Two composers who were at one time associated with The Columbia-Princeton Electronic Music Center, which was for several decades the most important electronic music studio in the US after its founding in 1959 by Otto Luening and Vladimir Ussachevsky, are featured here: Bülent Arel (with student Daria Semegen) and Wendy Carlos, whose work is now slowly but surely getting the recognition it deserves (check out the excellent mix at MUBI). I’m sure other one-time members of the Music Center – like İlhan Mimaroğlu, Halim El-Dabh, Pril Smiley, or Alice Shields – will find a place in future editions of this series.
Quite a few members of the GRM Group are featured in previous mixes, amongst whom Bernard Parmegiani, Beatriz Ferreyra, Yannis Xenakis, and Luc Ferrari (Another adept of GRM, Jean Schwarz, who made some great work for Jean-Luc Godard and Anne-Marie Miéville, needs rediscovery). Here you’ll find pieces by Robert Cohen-Solal (mostly well known for his invigorating soundtrack for the animated TV series Les Shadoks (1968-1974), which was recently brought to light by WRWTFWW Records) and Philippe Arthuys in collaboration with Ivo Malec. The latter – a riveting soundtrack for Jacques Rivette’s Paris nous appartient (1961) – is just one of the many Rivette scores which sadly remains unreleased. Others include The Nun (1966) and L’amour fou (1969) (both OSTs by Jean-Claude Eloy), Out 1 (1971, OST Jean-Pierre Drouet), Duelle and Noirôt (both 1976, with contributions by Jean Cohen-Solal, Robert Cohen-Solal and Daniel Ponsard), and Merry-Go-Round (1980), whose playful score by Barre Phillips and John Surman is featured here (note: Phillips also played with Ornette Coleman on the Naked Lunch OST, presented elsewhere in the series).
More unreleased music here that deserves to be brought to notice: Gottfried Hüngsberg fantastic electronic score for Fassbinder’s World on a Wire (lauded by Lucrecia Dalt), the pre-Oval atomic cut-ups that one-time Kraftwerk member Klaus Röder (whose work partly resurfaced on PLANAM records) made for Andreas Strach’s series of Stop-Trick films (1980), or the pieces composed by Max Roach and Gideon Nxumalo for Dilemma, filmed clandestinely in apartheid South Africa by Henning Carlsen (1962).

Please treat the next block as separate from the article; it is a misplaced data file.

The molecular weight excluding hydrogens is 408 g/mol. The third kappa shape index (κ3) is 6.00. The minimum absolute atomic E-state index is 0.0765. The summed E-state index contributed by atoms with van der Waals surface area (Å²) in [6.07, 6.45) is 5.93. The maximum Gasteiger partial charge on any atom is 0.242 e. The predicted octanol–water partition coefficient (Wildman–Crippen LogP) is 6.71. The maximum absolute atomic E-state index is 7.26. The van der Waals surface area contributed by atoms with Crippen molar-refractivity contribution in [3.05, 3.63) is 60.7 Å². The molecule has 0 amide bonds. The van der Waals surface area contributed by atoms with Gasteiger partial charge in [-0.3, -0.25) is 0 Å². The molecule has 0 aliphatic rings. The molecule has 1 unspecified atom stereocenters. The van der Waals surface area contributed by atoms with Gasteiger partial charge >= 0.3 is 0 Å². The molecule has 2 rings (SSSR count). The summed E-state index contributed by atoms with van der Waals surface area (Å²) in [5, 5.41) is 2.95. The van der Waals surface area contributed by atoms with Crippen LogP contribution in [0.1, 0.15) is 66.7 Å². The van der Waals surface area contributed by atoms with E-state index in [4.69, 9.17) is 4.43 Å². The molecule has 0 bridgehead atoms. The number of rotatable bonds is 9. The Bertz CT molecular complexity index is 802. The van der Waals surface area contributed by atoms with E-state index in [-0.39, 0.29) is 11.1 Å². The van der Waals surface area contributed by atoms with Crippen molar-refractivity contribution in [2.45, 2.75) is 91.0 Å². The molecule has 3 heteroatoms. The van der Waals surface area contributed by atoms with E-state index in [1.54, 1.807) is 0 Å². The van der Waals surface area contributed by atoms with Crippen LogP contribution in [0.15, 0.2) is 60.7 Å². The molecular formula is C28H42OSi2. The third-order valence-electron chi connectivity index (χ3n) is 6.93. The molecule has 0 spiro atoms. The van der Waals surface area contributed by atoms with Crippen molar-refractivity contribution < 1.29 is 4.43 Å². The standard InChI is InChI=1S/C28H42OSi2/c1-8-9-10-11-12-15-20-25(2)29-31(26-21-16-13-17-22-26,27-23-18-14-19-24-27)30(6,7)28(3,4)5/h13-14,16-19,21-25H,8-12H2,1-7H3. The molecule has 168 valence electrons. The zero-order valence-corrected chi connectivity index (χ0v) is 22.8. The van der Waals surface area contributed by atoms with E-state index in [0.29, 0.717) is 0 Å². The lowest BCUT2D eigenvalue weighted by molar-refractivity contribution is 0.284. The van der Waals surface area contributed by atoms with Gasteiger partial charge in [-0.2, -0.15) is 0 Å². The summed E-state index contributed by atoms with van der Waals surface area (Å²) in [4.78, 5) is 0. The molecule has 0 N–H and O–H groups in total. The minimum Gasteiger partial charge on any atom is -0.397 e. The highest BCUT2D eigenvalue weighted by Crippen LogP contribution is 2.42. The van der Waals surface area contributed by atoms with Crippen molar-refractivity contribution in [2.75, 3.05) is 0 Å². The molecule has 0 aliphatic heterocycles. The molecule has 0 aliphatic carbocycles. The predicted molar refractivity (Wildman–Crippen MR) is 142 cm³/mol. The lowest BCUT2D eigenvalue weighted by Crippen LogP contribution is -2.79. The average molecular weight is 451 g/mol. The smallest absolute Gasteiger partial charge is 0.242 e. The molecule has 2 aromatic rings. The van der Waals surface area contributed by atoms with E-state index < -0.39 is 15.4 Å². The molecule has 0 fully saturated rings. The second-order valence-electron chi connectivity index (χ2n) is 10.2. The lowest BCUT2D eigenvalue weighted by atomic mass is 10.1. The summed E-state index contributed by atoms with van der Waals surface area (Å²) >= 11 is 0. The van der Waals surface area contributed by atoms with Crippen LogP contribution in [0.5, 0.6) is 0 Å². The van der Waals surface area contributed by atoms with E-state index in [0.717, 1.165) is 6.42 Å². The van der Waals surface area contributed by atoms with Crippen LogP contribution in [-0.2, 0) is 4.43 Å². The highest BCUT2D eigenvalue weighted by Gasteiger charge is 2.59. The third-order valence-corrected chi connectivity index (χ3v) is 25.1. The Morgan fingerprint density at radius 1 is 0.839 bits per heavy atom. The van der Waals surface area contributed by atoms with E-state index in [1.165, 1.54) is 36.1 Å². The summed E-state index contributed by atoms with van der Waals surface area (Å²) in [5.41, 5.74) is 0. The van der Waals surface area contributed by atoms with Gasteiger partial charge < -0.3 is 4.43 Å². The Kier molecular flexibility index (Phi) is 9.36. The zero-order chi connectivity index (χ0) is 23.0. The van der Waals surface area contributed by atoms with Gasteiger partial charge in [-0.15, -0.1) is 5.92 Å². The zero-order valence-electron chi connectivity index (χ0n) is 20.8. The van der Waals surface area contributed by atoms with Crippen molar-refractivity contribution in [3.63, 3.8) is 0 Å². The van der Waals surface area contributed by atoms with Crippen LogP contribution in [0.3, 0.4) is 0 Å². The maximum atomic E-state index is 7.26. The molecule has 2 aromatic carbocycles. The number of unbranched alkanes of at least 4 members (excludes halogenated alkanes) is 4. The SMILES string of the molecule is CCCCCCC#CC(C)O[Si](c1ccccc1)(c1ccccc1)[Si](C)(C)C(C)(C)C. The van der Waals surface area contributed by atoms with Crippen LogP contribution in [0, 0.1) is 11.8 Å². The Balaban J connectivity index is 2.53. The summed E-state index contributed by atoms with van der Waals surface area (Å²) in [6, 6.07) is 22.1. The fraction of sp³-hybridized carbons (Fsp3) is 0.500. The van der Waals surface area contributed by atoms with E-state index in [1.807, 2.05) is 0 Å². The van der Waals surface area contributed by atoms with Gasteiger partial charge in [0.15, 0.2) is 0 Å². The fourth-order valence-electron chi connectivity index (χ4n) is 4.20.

A few of my favorite masters of collage are included here: Arthur Lipsett (find his films on Youtube and his soundtracks on Global A Records), Étienne O’Leary (find his films on Re:Voir and his soundtracks on TenzierRecords), Jeff Keen (his films are released by British Film Institute, some of his compositions by Trunk records. The piece here has whispered abstract vocals by Bob Cobbing and Annea Lockwood) and Henry Hills, whose marriage of language poetry and the NY downtown music scene (John Zorn, Arto Lindsay, Christian Marclay, and many others make their appearance in this film), as Ken Jacobs has noted, “places audiovisual particle energies in combustive arrangements… taking synesthesia further.”
The mix finishes with a bang with one all my all-time favorite Morricone compositions and a radical reworking of sorts that is equally brilliant.

1. Madame Sin (David Greene, 1972) – Featuring sounds by Hugh Davies
2. Louis & Bebe Barron, Anaïs Nin – Bells of Atlantis (Ian Hugo, 1952)
3. Robert Cohen-Solal – Délicieuse catastrophe (Piotr Kamler, 1970)
4. Jeff Keen, Annea Lockwood, Bob Cobbing – Marvo Movie (Jeff Keen, 1967)
5. Joan LaBarbara – Dance Frame (Doris Chase, 1978)